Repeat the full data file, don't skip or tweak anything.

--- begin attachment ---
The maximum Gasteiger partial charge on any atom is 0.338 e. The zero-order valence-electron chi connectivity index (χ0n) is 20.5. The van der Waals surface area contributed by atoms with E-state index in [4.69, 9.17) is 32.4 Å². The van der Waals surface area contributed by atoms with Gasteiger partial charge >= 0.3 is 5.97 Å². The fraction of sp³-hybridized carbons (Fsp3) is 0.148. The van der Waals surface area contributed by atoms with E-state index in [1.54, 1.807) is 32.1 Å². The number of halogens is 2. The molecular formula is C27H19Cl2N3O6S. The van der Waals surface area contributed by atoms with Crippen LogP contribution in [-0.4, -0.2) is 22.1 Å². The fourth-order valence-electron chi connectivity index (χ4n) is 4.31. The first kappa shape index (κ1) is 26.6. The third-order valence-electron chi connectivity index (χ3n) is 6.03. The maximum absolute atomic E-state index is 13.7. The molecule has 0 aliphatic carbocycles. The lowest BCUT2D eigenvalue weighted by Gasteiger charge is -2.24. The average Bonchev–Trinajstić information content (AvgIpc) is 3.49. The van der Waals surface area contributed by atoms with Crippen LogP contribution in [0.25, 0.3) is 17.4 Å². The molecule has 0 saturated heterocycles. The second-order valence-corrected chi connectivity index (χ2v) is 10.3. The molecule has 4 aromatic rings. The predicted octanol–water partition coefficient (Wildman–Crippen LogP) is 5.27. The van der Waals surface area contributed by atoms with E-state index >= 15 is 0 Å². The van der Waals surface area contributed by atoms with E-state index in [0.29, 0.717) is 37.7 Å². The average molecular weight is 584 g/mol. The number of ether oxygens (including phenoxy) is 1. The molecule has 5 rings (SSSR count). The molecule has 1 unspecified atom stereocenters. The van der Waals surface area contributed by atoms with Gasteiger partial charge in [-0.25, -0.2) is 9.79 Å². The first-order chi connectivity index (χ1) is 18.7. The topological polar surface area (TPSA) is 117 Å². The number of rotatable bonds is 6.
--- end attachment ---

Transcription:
The maximum Gasteiger partial charge on any atom is 0.338 e. The zero-order valence-electron chi connectivity index (χ0n) is 20.5. The van der Waals surface area contributed by atoms with E-state index in [4.69, 9.17) is 32.4 Å². The van der Waals surface area contributed by atoms with Gasteiger partial charge >= 0.3 is 5.97 Å². The fraction of sp³-hybridized carbons (Fsp3) is 0.148. The van der Waals surface area contributed by atoms with E-state index in [1.54, 1.807) is 32.1 Å². The number of halogens is 2. The molecular formula is C27H19Cl2N3O6S. The van der Waals surface area contributed by atoms with Crippen LogP contribution in [-0.4, -0.2) is 22.1 Å². The fourth-order valence-electron chi connectivity index (χ4n) is 4.31. The first kappa shape index (κ1) is 26.6. The third-order valence-electron chi connectivity index (χ3n) is 6.03. The maximum absolute atomic E-state index is 13.7. The molecule has 0 aliphatic carbocycles. The lowest BCUT2D eigenvalue weighted by Gasteiger charge is -2.24. The average Bonchev–Trinajstić information content (AvgIpc) is 3.49. The van der Waals surface area contributed by atoms with Crippen LogP contribution in [0.25, 0.3) is 17.4 Å². The molecule has 0 saturated heterocycles. The second-order valence-corrected chi connectivity index (χ2v) is 10.3. The molecule has 4 aromatic rings. The predicted octanol–water partition coefficient (Wildman–Crippen LogP) is 5.27. The van der Waals surface area contributed by atoms with E-state index >= 15 is 0 Å². The van der Waals surface area contributed by atoms with E-state index in [0.29, 0.717) is 37.7 Å². The average molecular weight is 584 g/mol. The number of ether oxygens (including phenoxy) is 1. The molecule has 5 rings (SSSR count). The molecule has 1 unspecified atom stereocenters. The van der Waals surface area contributed by atoms with Gasteiger partial charge in [-0.25, -0.2) is 9.79 Å². The first-order chi connectivity index (χ1) is 18.7. The topological polar surface area (TPSA) is 117 Å². The number of rotatable bonds is 6.